Paper short abstract:
Historically, Australian archaeologists used all manner of containers to carry, sort and store the results of their research. This paper is an art-practice led exploration into the materiality of these boxes, and what they convey about places, people and the practices of a profession.
Paper long abstract:
In 1969 a team of scientists identified ancient human remains in outback Australia. Unprepared for excavation but concerned that the bones might become damaged, the researchers packed the remains into a suitcase belonging to archaeologist John Mulvaney. The individual's remains were carried back to the national capital, whereupon she would become known as Mungo Lady, the oldest known human cremation in the world.
Today, Mulvaney's suitcase is in the collection of the National Museum of Australia, and clearly demonstrates how everyday objects may acquire profound meaning by virtue of what they contain. This suitcase has become a tangible symbol of archaeological discovery and world prehistory but is similarly significant for what it no longer holds; its emptiness conveys the story of Mungo Lady's eventual repatriation to the traditional owners of the region she came from.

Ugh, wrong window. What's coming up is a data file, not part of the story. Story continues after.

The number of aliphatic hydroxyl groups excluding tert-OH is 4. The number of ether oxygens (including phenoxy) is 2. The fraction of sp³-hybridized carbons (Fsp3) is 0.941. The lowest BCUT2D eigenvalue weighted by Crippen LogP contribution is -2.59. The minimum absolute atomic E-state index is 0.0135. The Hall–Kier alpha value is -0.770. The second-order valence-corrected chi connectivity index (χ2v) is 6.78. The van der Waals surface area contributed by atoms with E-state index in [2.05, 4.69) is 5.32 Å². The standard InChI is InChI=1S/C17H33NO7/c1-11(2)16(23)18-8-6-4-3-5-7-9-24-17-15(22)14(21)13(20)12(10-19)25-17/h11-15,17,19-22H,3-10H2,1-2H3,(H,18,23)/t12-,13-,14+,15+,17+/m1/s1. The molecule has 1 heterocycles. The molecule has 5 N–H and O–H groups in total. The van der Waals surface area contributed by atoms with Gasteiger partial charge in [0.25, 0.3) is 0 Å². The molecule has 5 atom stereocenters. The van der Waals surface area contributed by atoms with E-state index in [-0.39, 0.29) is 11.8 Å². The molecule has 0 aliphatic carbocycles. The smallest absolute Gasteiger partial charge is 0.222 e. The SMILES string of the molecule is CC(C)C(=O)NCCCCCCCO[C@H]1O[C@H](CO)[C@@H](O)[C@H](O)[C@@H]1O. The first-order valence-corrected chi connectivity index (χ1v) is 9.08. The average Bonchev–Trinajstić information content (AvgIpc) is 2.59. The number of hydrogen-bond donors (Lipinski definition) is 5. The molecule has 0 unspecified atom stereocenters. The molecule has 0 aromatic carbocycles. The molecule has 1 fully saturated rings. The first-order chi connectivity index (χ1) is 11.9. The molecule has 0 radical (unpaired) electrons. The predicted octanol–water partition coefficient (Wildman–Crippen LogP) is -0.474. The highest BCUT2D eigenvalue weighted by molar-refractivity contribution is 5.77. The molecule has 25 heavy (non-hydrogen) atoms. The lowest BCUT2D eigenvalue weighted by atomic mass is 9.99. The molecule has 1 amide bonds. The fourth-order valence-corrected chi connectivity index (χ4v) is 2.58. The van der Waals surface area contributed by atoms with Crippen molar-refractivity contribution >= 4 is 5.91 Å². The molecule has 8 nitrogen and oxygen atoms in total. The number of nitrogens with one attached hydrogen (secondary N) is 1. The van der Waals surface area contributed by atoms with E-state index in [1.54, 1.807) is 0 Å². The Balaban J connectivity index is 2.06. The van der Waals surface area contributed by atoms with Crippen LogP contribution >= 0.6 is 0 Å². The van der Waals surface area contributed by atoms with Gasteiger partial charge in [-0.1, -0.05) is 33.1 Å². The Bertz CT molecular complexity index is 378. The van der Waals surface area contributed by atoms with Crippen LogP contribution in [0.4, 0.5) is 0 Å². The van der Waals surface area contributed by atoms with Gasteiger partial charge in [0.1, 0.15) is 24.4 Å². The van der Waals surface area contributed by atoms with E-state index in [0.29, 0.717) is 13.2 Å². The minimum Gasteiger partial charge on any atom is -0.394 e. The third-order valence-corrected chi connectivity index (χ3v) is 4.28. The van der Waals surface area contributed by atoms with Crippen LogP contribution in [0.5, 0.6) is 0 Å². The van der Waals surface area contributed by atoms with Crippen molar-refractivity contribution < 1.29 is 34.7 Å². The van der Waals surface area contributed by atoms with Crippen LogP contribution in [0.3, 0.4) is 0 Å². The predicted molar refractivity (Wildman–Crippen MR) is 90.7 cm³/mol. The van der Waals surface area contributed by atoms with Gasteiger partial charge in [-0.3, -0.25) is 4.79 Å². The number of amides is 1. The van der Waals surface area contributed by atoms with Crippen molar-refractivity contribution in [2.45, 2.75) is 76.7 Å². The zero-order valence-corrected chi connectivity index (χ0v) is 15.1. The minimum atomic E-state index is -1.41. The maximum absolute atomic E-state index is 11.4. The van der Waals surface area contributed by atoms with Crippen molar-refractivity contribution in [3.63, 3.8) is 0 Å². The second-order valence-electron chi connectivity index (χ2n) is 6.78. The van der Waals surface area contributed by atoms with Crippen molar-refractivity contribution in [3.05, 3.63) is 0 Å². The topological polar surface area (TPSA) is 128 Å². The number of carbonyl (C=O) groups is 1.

Prior to the widespread production of archival management systems, and often as a result of remote area fieldwork Australian archaeologists used all manner of containers available as a means of handling, carrying, protecting and storing. As a result, wooden tea chests, biscuit tins, cardboard boxes and metal cases have become the material expression of archaeological practices: excavation, sampling, sieving, categorising, dating. In this paper, I discuss my creative-practice-led investigation into the materiality of these containers, their text labelling and the sensory effects of encountering their fabric. What emerges from this accumulation of boxes is an awareness of landscape and biography: a network of places, people and collaborations that reflect the history of a developing profession.
Containers / Containment